Greensboro Child Custody Lawyers
Helping You Do What’s Best for Your Children
Divorce is never easy. When children are involved, the emotional turmoil is often too much to bear on one’s own. Our experienced child custody attorneys at the Law Office of Stephen E. Robertson, PLLC are here to support and guide you through this challenging time. When you come in for your consultation, we can analyze your unique situation to determine an effective and appropriate course of action.
What Is the Most Common Type of Custody Arrangement?
In North Carolina, there are two main types of child custody, including:
- Physical custody: This type of custody pertains to which parent the child will reside with. A parent who has physical custody of a child has the responsibility to feed and clothe the child and take them to school. Although it is possible for both of the child’s parents to be given physical custody (i.e., joint custody), often one parent is granted sole physical custody, while the other parent is given visitation rights.
- Legal custody: Issues related to how the child is raised, such as the child’s religious upbringing and what extra-curricular activities the child participates in, fall under the category of legal custody. Typically, a court will grant joint legal custody to the parents, with the presumption that both parents’ active involvement in making decisions for the child is in the child’s best interest. However, in some instances, this may not be true, such as when one parent has a history of domestic violence.
How Is Child Custody Determined in Greensboro?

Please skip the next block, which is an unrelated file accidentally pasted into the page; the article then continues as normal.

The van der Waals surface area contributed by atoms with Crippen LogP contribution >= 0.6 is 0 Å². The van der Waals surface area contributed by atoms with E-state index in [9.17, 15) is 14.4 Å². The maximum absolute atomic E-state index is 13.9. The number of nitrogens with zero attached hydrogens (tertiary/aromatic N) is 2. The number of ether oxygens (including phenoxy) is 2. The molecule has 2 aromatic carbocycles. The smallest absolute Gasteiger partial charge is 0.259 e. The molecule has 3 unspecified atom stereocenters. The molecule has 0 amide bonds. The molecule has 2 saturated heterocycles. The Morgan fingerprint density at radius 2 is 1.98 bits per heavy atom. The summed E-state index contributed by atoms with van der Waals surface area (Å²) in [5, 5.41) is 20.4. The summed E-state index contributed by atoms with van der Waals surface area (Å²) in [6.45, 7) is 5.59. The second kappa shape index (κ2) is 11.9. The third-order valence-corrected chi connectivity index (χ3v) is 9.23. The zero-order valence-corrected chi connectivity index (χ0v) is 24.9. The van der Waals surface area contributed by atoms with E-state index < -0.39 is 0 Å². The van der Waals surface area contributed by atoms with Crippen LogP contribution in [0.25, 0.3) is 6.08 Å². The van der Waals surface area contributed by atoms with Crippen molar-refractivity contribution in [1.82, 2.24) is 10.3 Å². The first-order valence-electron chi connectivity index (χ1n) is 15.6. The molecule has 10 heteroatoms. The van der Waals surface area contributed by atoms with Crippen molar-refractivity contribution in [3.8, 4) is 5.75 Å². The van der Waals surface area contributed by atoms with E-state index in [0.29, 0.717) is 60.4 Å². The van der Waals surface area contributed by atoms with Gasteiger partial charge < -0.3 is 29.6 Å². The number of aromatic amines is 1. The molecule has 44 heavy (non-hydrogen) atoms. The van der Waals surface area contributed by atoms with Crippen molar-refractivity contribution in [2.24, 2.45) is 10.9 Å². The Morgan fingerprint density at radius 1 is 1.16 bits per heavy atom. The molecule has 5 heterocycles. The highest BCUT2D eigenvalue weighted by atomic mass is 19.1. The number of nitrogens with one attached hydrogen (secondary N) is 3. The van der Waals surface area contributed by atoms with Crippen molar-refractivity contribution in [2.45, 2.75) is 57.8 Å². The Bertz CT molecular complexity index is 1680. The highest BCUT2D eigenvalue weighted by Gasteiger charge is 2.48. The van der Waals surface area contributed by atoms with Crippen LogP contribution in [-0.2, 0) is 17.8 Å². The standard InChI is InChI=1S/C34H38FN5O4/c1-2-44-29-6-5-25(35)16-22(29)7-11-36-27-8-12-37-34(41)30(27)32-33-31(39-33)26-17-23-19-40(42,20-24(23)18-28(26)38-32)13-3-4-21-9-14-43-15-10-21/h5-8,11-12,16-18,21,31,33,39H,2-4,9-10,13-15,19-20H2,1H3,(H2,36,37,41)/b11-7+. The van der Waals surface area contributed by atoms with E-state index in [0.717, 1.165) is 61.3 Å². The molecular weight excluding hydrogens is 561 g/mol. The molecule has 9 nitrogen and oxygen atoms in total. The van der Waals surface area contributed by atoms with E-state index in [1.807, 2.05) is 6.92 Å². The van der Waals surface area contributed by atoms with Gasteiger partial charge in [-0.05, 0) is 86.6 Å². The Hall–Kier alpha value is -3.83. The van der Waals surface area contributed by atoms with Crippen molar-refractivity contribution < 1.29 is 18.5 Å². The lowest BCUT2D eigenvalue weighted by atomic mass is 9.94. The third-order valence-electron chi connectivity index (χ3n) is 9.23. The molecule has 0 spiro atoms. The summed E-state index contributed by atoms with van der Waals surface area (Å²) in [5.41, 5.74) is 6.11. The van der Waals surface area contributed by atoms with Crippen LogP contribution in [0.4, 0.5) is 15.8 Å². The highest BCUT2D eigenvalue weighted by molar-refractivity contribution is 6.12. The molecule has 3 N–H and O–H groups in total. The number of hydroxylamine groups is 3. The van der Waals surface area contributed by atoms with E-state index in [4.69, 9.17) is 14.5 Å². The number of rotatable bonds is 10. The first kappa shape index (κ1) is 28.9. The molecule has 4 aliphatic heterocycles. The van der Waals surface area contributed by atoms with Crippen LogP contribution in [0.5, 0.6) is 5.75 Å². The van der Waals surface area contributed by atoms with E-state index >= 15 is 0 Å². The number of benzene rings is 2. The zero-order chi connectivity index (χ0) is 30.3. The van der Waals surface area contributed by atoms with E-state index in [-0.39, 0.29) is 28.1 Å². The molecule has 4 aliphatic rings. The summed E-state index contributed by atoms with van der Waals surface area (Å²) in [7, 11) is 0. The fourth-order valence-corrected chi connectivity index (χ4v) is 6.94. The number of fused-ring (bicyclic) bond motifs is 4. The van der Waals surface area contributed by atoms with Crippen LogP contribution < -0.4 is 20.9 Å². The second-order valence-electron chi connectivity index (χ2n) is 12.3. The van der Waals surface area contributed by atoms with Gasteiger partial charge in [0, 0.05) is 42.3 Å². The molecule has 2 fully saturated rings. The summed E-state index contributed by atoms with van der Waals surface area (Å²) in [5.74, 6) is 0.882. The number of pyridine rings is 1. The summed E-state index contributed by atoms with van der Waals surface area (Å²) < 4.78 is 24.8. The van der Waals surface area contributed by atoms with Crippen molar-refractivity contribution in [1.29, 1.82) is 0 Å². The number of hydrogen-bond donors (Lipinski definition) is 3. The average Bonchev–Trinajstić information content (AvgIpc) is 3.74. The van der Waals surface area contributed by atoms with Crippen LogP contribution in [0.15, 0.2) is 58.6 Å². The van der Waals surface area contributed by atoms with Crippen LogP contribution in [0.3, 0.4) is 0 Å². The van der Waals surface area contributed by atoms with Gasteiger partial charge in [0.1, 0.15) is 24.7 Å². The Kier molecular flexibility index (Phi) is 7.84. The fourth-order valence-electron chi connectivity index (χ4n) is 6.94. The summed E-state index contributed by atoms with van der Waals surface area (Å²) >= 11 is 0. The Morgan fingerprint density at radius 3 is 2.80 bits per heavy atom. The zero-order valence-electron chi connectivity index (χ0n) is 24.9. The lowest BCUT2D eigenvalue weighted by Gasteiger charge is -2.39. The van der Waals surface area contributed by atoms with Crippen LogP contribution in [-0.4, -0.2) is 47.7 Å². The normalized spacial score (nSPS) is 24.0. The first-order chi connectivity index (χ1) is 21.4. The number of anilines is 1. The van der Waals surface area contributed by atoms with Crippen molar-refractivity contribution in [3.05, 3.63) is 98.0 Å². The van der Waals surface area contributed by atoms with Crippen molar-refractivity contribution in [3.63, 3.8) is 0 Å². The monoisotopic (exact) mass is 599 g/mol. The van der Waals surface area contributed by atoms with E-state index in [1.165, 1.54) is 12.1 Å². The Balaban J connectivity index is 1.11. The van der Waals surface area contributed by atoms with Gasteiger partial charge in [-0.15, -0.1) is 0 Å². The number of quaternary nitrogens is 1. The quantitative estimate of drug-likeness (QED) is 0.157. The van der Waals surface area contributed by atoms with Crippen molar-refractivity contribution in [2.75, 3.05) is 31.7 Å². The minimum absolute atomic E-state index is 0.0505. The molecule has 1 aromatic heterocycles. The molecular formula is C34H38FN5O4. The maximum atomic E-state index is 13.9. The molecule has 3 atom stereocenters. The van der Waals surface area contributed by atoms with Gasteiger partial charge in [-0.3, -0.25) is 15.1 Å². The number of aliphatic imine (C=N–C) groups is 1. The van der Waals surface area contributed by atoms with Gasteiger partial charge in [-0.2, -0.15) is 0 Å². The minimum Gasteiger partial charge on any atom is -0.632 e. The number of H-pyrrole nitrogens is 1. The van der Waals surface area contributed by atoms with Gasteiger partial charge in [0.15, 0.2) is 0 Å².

Divorcing parents are permitted and even encouraged to reach an agreement concerning child custody on their own. Many couples can do this during the mediation or collaborative law process. When parents cannot agree, the matter will be left for the court to decide.
In North Carolina, the family courts make determinations about child custody based on the “best interest of the child” standard.
When deciding what child custody arrangement is in the best interest of the child, a judge will consider several factors, including:
- The safety of the child
- The child’s relationship with each parent
- The presence of any history of domestic violence
- The child’s current living arrangements
- The ability of each parent to maintain a stable home for the child
- The capacity of each parent to care for the child
- The child’s preference
Call the Law Office of Stephen E. Robertson, PLLC
If you are dealing with a child custody dispute, please do not try to go through this time alone. Consult with our Greensboro child custody lawyers to determine how to proceed with your case. We would be more than happy to answer all your questions about custody laws and procedures, and we can walk you through every step of the legal process.